Online retail giant Amazon.com will invest $130 million in New Jersey, build two warehouses, and bring 1,500 full-time jobs to the state, Gov. Christie announced Wednesday.
In return, the Seattle-based Internet retailer will collect the state's 7 percent sales tax from New Jersey residents who buy online starting in July 2013. Christie said at a news conference that the tax collection would bring an estimated $30 million to $40 million a year to the state.
The deal is contingent on Amazon receiving tax incentives to finance construction of the warehouses in cities that were not named.
Amazon has been negotiating to open the distribution centers, but wanted a two-year tax holiday.
Brick-and-mortar retailers objected, saying Amazon would have a competitive advantage. They went to Trenton in March and asked lawmakers to require out-of-state Internet retailers to collect sales tax, just as Main Street businesses do under the law.
"There has been no bigger issue facing retailers than sales tax fairness," said John Holub, president of the New Jersey Retail Merchants Association. "We need to now use this event to continue the momentum and pressure Washington to finally resolve this issue for all Internet retailers once and for all."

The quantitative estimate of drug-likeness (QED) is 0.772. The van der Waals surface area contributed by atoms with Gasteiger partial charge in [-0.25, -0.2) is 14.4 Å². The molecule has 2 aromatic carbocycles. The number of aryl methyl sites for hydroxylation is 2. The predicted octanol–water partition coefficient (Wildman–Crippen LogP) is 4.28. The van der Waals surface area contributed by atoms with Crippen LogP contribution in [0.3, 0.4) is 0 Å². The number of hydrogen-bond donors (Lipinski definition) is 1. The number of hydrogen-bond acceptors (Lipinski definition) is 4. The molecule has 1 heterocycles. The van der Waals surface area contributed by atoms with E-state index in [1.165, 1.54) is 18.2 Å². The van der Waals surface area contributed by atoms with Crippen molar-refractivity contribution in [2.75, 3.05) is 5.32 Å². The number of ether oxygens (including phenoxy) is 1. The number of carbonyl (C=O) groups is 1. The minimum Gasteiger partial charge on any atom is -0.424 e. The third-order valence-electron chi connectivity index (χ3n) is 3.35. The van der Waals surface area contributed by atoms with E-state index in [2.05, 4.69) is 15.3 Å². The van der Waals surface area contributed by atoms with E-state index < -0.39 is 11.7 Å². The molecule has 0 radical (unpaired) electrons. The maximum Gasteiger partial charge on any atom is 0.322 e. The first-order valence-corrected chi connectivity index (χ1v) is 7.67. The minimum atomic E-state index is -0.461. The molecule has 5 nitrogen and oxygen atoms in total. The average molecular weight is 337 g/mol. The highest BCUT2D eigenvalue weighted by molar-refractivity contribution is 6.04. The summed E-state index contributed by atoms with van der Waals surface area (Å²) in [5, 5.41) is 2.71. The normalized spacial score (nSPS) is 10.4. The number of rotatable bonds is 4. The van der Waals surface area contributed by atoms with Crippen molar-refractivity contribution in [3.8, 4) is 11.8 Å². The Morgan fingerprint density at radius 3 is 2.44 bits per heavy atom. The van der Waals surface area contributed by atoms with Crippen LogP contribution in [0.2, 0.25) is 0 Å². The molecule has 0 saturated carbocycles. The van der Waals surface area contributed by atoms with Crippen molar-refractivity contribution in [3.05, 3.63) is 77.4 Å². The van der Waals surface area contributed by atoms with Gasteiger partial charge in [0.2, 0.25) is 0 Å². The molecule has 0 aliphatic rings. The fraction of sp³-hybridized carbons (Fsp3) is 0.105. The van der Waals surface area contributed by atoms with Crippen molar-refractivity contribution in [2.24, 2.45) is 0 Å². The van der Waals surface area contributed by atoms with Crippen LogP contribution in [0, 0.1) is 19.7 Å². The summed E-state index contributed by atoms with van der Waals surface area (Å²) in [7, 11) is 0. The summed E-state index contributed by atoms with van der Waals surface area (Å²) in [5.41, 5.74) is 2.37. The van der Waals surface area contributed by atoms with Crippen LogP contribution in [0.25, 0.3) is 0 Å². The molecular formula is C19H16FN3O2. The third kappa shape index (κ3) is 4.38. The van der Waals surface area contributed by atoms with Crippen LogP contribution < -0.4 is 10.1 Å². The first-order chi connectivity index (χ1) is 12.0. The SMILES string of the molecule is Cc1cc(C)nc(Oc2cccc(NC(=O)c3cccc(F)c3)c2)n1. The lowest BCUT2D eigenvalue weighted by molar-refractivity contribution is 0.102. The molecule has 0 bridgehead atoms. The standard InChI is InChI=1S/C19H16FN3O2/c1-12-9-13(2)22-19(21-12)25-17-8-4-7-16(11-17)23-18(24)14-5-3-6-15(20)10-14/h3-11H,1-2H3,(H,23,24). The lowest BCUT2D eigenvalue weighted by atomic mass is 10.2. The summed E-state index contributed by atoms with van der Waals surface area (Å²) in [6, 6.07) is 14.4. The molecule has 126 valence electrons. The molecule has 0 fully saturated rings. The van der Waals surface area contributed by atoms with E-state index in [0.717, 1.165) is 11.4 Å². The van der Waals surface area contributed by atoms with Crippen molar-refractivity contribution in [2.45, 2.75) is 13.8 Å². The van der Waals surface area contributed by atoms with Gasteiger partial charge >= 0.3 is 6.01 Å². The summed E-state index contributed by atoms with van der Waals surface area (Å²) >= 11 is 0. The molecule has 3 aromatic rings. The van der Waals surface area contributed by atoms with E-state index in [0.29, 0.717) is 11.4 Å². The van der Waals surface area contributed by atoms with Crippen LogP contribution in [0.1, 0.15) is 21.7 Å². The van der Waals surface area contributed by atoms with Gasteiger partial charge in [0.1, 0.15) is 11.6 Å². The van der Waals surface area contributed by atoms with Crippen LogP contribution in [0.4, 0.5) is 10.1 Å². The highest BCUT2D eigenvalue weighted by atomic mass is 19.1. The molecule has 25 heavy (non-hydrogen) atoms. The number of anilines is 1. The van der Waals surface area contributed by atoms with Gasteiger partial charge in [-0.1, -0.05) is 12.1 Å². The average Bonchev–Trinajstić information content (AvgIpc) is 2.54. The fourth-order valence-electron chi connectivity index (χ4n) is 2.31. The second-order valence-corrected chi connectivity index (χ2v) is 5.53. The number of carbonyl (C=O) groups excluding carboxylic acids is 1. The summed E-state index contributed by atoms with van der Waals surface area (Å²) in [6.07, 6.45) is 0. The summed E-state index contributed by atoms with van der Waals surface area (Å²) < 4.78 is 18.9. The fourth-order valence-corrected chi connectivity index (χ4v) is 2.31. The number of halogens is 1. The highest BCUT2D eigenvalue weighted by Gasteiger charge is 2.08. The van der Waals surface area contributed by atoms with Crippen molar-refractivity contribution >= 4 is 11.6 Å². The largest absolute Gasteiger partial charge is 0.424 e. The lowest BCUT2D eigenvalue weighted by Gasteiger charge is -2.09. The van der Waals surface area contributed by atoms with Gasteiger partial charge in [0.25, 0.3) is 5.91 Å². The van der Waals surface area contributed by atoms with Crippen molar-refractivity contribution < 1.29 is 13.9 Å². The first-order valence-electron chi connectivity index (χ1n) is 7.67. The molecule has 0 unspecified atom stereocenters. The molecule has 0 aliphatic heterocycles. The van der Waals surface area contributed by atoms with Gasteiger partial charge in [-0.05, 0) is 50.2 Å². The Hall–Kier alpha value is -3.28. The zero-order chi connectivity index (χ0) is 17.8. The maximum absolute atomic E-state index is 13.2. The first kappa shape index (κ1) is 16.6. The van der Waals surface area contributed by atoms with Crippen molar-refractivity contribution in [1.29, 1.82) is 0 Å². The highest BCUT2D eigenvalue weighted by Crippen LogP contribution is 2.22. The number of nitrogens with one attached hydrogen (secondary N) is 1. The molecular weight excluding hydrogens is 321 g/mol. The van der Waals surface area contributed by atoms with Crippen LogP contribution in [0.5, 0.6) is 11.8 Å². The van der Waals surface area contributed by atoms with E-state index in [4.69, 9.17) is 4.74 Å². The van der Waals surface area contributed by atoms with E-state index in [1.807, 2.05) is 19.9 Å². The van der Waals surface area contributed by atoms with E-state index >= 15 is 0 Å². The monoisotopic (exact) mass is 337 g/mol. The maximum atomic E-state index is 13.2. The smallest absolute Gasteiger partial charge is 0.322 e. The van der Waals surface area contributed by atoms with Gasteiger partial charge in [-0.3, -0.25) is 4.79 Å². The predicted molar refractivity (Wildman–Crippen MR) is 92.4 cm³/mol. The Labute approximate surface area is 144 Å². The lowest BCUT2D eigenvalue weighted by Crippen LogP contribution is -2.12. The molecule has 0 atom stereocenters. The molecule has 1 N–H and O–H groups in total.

Currently, Amazon does not collect sales taxes from New Jersey customers, although residents are supposed to pay the tax when they file tax returns. They seldom do.
The 7 percent sales tax is often the difference between a customer buying locally and ordering the product online. Customers often regard physical stores as showrooms and later make tax-free purchases online.
It's a national issue. Growth in Internet sales and perceived tax-free shopping has caused even major electronic chains such as Best Buy to struggle. Best Buy announced recently it would close 50 stores nationwide.
Borders Group Inc. went out of business as more Americans made purchases on the Internet.
Christie urged members of Congress to support federal legislation, sponsored by U.S. Sen. Lamar Alexander (R., Tenn.), that would allow states to require all Internet-based retailers to collect sales taxes.
"This has been a long time coming, and whether it comes from an agreement such as this, or legislation, doesn't matter," said Assemblyman Albert Coutinho (D., Essex). "What matters is the job creation and economic growth" and "fairness for N.J. businesses that have been competing against Internet retailers on an uneven playing field."
Paul Misener, Amazon vice president of global public policy, stood with Christie and said that "today is a great first start for the state of New Jersey. We're really happy" to allow New Jersey "to get all the revenue available to it."
He estimated that 80 percent of all sales tax owed to the state "can only be accomplished through federal legislation." Amazon has opposed attempts by states to require out-of-state sellers to collect sales taxes owed, without congressional authorization.